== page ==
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CO2 does not fall back quickly: graph shows the IPCC 2007 CO2 liftime from a computer model run that shows what happens to a single instantaneous pulse of CO2 emitted to the atmosphere. One thousand years after the CO2 is emitted to the atmosphere 20% is still there according to this model. only zero carbon The decline shown is mostly due to CO2 ...


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Dedito's answer is valid, but I wanted to offer a laymen's version. A nuclear winter scenario blocks the sun's rays from "smoke" (e.g. particulate matter, not transparent gases such as CO and CO2). This causes a net global cooling effect, due to the large volume of particulate that is trapped in the stratosphere and reflecting sunlight back to space. ...


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While the main emissions from these fires are CO2 and CO, the more important difference is what happens to the poorly combusted carbon products that are aggregated into larger particles. The climate community tends to refer to these as black carbon (BC), although that’s an oversimplification. These BC particles are strong absorbers of solar radiation, ...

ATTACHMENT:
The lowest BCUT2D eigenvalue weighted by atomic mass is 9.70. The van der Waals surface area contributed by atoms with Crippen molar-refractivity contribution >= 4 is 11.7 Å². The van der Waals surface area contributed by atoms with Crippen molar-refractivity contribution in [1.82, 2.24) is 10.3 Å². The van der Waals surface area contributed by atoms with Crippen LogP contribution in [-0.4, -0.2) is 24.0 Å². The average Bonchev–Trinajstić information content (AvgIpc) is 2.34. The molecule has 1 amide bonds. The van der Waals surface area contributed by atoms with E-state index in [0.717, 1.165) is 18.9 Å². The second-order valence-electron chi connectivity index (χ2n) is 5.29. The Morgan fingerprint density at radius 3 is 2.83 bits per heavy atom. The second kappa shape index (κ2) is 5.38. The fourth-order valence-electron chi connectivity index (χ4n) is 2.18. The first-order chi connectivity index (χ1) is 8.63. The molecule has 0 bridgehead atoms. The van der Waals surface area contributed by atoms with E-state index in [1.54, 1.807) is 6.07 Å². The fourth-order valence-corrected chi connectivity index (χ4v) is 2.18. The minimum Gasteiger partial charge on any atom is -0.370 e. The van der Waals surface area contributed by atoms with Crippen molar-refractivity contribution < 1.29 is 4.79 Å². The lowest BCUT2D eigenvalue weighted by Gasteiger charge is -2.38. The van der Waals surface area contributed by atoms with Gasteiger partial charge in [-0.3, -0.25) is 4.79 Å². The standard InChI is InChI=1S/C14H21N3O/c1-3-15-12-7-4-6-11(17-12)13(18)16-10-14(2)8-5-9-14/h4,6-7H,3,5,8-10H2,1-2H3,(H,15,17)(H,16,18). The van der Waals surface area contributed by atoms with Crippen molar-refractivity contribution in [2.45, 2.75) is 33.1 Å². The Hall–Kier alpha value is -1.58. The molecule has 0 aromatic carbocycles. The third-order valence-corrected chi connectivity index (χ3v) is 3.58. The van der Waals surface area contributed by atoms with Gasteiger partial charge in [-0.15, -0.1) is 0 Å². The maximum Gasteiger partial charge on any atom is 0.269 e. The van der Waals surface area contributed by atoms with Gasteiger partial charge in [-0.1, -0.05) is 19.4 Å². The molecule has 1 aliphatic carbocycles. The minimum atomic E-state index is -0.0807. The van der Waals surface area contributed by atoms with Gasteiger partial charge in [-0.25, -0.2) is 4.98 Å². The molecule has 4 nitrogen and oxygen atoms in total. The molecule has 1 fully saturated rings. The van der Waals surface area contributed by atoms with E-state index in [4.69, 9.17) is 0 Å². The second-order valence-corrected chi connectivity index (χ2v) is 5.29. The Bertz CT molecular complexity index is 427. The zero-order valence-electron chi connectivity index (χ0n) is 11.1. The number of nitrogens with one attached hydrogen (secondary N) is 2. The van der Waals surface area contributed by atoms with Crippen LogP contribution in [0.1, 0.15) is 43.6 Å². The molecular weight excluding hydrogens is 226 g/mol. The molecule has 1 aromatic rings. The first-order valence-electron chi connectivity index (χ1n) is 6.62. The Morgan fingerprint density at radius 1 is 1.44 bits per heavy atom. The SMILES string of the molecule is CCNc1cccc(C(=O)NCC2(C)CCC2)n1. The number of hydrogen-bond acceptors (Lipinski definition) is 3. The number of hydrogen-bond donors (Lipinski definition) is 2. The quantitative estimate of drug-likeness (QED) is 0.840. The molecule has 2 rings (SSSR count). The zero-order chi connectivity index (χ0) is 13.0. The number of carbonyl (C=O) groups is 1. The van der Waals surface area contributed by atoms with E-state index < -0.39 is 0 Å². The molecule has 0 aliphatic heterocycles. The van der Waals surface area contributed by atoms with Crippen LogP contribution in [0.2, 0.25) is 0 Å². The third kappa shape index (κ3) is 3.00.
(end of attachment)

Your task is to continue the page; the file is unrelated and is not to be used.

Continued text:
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The question contains a false assumption that climate science fails to consider the cooling effects of aerosol particles, including from smoke, that are the principle forcing expected for nuclear winter scenarios. Climate science does attempt to quantify every significant effect, both warming and cooling - not only the warming effect from increased ...


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